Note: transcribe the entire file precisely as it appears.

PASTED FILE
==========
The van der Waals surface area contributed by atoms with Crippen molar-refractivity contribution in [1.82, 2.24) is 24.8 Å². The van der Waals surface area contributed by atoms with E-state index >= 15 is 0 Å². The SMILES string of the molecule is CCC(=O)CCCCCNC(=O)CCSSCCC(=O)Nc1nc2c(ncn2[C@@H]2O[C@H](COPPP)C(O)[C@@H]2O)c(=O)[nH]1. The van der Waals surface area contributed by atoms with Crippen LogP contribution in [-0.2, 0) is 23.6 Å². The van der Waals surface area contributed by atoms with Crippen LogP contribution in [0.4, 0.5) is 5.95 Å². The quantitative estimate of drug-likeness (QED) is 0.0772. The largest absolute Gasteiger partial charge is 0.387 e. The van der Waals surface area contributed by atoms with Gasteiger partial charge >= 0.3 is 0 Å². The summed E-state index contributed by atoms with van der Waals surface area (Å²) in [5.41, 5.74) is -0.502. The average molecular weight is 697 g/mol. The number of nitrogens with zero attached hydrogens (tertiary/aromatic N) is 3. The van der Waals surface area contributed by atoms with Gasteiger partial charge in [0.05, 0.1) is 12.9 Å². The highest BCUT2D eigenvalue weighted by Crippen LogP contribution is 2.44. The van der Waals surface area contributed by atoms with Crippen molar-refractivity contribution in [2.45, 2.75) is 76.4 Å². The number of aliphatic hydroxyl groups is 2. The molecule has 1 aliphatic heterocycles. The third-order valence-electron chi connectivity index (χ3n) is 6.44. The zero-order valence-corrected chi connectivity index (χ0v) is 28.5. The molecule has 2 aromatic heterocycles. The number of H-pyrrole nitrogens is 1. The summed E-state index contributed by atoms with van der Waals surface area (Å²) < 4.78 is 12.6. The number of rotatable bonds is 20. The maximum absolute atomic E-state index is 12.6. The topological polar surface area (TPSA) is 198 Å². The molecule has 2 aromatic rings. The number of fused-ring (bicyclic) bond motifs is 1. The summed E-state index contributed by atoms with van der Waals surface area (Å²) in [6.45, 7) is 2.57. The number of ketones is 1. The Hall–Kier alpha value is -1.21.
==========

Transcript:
The van der Waals surface area contributed by atoms with Crippen molar-refractivity contribution in [1.82, 2.24) is 24.8 Å². The van der Waals surface area contributed by atoms with E-state index >= 15 is 0 Å². The SMILES string of the molecule is CCC(=O)CCCCCNC(=O)CCSSCCC(=O)Nc1nc2c(ncn2[C@@H]2O[C@H](COPPP)C(O)[C@@H]2O)c(=O)[nH]1. The van der Waals surface area contributed by atoms with Crippen LogP contribution in [-0.2, 0) is 23.6 Å². The van der Waals surface area contributed by atoms with Crippen LogP contribution in [0.4, 0.5) is 5.95 Å². The quantitative estimate of drug-likeness (QED) is 0.0772. The largest absolute Gasteiger partial charge is 0.387 e. The van der Waals surface area contributed by atoms with Gasteiger partial charge >= 0.3 is 0 Å². The summed E-state index contributed by atoms with van der Waals surface area (Å²) in [5.41, 5.74) is -0.502. The average molecular weight is 697 g/mol. The number of nitrogens with zero attached hydrogens (tertiary/aromatic N) is 3. The van der Waals surface area contributed by atoms with Gasteiger partial charge in [0.05, 0.1) is 12.9 Å². The highest BCUT2D eigenvalue weighted by Crippen LogP contribution is 2.44. The van der Waals surface area contributed by atoms with Crippen molar-refractivity contribution in [2.45, 2.75) is 76.4 Å². The number of aliphatic hydroxyl groups is 2. The molecule has 1 aliphatic heterocycles. The third-order valence-electron chi connectivity index (χ3n) is 6.44. The zero-order valence-corrected chi connectivity index (χ0v) is 28.5. The molecule has 2 aromatic heterocycles. The number of H-pyrrole nitrogens is 1. The summed E-state index contributed by atoms with van der Waals surface area (Å²) < 4.78 is 12.6. The number of rotatable bonds is 20. The maximum absolute atomic E-state index is 12.6. The topological polar surface area (TPSA) is 198 Å². The molecule has 2 aromatic rings. The number of fused-ring (bicyclic) bond motifs is 1. The summed E-state index contributed by atoms with van der Waals surface area (Å²) in [6.45, 7) is 2.57. The number of ketones is 1. The Hall–Kier alpha value is -1.21.